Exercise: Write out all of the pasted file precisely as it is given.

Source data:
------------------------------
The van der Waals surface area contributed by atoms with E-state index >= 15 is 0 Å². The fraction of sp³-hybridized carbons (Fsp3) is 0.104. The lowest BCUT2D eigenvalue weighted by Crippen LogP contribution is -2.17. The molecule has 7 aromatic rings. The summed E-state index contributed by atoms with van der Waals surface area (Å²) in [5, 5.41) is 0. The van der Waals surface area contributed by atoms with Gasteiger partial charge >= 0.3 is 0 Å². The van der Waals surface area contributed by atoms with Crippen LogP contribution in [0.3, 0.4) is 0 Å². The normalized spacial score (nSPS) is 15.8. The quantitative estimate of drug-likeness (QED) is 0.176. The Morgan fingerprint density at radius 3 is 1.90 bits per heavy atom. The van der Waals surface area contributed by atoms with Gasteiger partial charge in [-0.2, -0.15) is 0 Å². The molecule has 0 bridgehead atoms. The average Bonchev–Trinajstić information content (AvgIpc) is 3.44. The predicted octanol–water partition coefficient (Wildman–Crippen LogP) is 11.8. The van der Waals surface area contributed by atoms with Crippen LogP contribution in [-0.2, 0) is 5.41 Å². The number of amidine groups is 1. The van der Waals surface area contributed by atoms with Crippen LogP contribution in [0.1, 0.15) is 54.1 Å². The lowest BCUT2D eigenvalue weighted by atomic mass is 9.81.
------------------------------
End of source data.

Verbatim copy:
The van der Waals surface area contributed by atoms with E-state index >= 15 is 0 Å². The fraction of sp³-hybridized carbons (Fsp3) is 0.104. The lowest BCUT2D eigenvalue weighted by Crippen LogP contribution is -2.17. The molecule has 7 aromatic rings. The summed E-state index contributed by atoms with van der Waals surface area (Å²) in [5, 5.41) is 0. The van der Waals surface area contributed by atoms with Gasteiger partial charge >= 0.3 is 0 Å². The van der Waals surface area contributed by atoms with Crippen LogP contribution in [0.3, 0.4) is 0 Å². The normalized spacial score (nSPS) is 15.8. The quantitative estimate of drug-likeness (QED) is 0.176. The Morgan fingerprint density at radius 3 is 1.90 bits per heavy atom. The van der Waals surface area contributed by atoms with Gasteiger partial charge in [-0.2, -0.15) is 0 Å². The molecule has 0 bridgehead atoms. The average Bonchev–Trinajstić information content (AvgIpc) is 3.44. The predicted octanol–water partition coefficient (Wildman–Crippen LogP) is 11.8. The van der Waals surface area contributed by atoms with Crippen LogP contribution in [-0.2, 0) is 5.41 Å². The number of amidine groups is 1. The van der Waals surface area contributed by atoms with Crippen LogP contribution in [0.1, 0.15) is 54.1 Å². The lowest BCUT2D eigenvalue weighted by atomic mass is 9.81.